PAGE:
WASHINGTON — NASA's first orbital flight-model Orion crew capsule will have to be repaired before its planned 2014 debut after its aft bulkhead cracked during recent pressure testing at the Kennedy Space Center in Florida, a NASA spokeswoman said last week.
The cracks were discovered during a proof pressure test the week of Nov. 5. Proof testing, in which a pressure vessel is subject to stresses greater than those it is expected to encounter during routine use, is one of the many preflight tests NASA is performing on Orion to certify the craft is safe for astronauts, agency spokeswoman Rachel Kraft said.
"The cracks are in three adjacent, radial ribs of this integrally machined, aluminum bulkhead," Kraft wrote in an email. "This hardware will be repaired and will not need to be remanufactured."
It took Orion prime contractor Lockheed Martin Space Systems of Denver about a year to make the vehicle that was damaged. Kraft did not say how long it would take to repair the capsule, built as part of a program intended to take astronauts to destinations beyond low Earth orbit. [ Photos: NASA's Orion Spaceship Test Explained ]
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Cracking occurred when the pressure inside the Orion module reached about 149 kilopascals, or 21.6 pounds per square inch, Kraft said. To pass the proof test, the Orion pressure module has to withstand about 164 kilopascals, which is roughly 1.5 times the maximum stress the capsule is expected to encounter during missions, she said. Increasing the pressure inside the craft in an ambient environment of 1 atmosphere — air pressure at sea level — effectively simulates the conditions Orion would encounter in a vacuum.
William Gerstenmaier, associate administrator for NASA's Human Exploration and Operations Mission Directorate, speculated that a beam affixed to the bulkhead's cracked ribs by a pair of bolts "may have been a little stiffer than some of the models portrayed."
To figure out what went wrong, "we'll actually cut out these cracks (from the bulkhead) and then we'll do a scan with an electron microscope," Gerstenmaier told members of the NASA Advisory Council's Human Exploration and Operations Committee. The group, which makes policy recommendations for NASA managers, met here Nov. 15.
A team of Lockheed Martin engineers will perform the post-test investigation. NASA is evaluating what effect, if any, the incident will have on Orion's scheduled late-2014 debut, designed to test essential systems on the vehicle including its heat shield and avionics, Kraft said.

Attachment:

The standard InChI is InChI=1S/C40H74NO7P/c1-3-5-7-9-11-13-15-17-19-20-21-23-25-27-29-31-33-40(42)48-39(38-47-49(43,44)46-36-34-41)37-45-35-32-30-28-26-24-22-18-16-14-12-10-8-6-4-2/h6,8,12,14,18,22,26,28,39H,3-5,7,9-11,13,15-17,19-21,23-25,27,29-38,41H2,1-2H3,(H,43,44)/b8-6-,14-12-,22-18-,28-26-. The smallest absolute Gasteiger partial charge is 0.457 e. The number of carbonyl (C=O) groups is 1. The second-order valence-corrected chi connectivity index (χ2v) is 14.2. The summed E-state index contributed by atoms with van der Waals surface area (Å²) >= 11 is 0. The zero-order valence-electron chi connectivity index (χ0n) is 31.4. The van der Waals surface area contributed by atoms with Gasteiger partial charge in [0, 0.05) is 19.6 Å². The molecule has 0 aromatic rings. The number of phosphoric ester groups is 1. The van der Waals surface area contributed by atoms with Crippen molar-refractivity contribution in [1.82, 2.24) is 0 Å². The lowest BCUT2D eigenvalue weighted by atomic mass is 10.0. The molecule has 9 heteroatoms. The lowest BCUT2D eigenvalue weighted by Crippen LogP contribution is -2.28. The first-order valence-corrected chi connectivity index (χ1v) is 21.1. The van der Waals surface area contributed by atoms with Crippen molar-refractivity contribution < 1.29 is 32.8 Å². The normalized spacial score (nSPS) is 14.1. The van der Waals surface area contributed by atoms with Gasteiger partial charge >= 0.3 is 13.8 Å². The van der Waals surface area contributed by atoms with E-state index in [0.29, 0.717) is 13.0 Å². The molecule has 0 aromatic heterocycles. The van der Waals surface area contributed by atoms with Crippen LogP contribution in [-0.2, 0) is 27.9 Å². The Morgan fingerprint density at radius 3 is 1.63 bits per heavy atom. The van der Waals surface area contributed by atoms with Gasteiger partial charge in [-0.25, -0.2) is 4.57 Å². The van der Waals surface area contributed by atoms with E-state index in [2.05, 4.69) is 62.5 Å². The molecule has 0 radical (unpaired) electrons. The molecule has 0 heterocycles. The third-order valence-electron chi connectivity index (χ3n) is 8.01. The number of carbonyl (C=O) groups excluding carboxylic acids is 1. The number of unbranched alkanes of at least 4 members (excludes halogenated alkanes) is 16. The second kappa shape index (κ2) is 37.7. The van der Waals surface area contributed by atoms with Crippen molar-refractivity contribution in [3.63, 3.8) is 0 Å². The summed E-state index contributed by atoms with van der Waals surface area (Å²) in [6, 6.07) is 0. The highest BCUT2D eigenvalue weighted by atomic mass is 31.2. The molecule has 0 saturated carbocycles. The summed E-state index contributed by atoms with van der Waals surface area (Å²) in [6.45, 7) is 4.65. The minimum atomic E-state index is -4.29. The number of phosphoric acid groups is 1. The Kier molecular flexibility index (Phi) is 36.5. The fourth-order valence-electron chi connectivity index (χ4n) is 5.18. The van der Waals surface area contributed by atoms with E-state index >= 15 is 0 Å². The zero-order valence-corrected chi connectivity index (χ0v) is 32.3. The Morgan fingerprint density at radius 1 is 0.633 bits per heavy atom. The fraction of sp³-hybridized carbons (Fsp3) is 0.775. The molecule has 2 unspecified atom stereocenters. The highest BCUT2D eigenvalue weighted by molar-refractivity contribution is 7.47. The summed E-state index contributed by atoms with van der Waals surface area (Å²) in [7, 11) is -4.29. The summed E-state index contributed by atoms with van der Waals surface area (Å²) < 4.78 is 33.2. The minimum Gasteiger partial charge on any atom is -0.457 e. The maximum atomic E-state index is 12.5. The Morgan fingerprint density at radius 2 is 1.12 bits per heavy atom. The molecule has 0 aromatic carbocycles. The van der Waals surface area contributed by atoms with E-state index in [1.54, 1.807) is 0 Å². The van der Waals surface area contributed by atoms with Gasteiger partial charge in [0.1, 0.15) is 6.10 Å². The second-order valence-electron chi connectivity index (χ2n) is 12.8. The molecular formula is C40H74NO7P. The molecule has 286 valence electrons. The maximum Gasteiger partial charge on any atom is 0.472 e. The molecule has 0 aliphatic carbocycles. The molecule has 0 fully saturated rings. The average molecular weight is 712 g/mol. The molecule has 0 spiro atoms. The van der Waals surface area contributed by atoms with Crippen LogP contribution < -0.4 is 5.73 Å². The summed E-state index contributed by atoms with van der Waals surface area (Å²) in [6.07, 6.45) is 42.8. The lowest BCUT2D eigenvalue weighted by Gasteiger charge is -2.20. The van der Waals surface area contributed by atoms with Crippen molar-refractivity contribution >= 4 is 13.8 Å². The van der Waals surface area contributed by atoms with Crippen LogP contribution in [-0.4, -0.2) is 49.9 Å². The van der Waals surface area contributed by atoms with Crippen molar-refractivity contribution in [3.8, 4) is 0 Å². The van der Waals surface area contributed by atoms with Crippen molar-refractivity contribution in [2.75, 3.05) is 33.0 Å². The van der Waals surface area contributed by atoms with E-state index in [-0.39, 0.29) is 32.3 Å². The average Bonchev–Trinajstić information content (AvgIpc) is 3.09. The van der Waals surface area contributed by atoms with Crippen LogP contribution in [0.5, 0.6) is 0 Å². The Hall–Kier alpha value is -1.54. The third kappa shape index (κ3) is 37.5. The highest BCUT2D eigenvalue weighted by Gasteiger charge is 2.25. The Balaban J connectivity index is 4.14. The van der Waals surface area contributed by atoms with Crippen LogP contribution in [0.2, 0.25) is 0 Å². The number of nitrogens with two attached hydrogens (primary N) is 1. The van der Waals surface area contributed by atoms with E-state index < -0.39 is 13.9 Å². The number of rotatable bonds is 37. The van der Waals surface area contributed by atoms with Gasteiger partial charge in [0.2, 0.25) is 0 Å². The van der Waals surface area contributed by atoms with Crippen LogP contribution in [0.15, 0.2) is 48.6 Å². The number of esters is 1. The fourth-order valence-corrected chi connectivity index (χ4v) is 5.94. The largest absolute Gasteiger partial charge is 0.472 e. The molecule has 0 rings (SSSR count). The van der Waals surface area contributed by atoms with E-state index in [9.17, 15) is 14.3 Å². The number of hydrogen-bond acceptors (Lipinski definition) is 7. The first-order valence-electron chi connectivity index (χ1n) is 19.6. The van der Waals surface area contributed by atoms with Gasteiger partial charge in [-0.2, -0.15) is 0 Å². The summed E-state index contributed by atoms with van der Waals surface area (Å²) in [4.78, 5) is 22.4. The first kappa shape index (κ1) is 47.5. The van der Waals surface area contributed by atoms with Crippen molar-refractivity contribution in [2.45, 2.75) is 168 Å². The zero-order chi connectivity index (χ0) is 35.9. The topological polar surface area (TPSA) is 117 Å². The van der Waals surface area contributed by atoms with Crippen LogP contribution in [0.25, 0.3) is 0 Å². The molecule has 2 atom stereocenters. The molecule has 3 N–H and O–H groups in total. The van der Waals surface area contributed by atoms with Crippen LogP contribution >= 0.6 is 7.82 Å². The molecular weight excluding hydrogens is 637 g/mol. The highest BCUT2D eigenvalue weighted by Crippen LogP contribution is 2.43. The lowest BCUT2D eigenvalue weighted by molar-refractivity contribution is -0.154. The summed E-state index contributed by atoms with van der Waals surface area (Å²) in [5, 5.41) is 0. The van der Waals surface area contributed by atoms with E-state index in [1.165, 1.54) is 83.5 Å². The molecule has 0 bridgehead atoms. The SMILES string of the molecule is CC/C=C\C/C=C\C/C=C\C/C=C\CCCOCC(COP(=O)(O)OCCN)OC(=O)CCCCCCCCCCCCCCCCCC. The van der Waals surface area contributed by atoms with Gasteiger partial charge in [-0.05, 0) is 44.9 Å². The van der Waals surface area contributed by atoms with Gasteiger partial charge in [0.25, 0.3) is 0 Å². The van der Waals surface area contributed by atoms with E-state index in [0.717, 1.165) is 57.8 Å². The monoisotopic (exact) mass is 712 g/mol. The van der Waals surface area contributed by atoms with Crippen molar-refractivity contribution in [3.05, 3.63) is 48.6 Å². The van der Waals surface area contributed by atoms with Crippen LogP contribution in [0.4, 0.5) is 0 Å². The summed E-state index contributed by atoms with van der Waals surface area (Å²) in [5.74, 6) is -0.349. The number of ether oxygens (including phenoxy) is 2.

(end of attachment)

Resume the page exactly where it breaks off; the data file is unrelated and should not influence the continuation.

During that flight, which is known as Exploration Flight Test-1, an uncrewed Orion will be launched to orbit and re-enter the atmosphere at about 32,000 kilometers per hour, or roughly 80 percent of the velocity the capsule would reach during a return from lunar orbit. Lockheed is running the flight test for NASA; the agency will pay the company for the flight data.
Lockheed Martin's Orion prime contract, awarded in 2006, is worth $6.23 billion. NASA added $375 million to that award in December so Lockheed Martin could buy a Delta 4 Heavy rocket for the Exploration Flight Test 1 launch.
Gerstenmaier said in a July hearing that the pacing item for this test flight is the Delta 4, built by United Launch Alliance, Lockheed Martin's 50-50 joint venture with Boeing Defense, Space and Security of St. Louis. The rocket would not be available until September 2014, Gerstenmaier said at the time.
Delta 4 is not Orion's primary carrier rocket. NASA is building the massive Space Launch System rocket at the Marshall Space Flight Center in Huntsville, Ala., to loft Orion on missions beyond low Earth orbit.
The space shuttle-derived Space Launch System is slated to launch the Orion capsule on missions that will take it around the far side of the moon in 2017 and 2021. Only the second of these flights will be crewed.
While NASA is internally studying other Orion missions, the agency has identified funding only through the 2021 flight.
This article was provided by Space News, dedicated to covering all aspects of the space industry.
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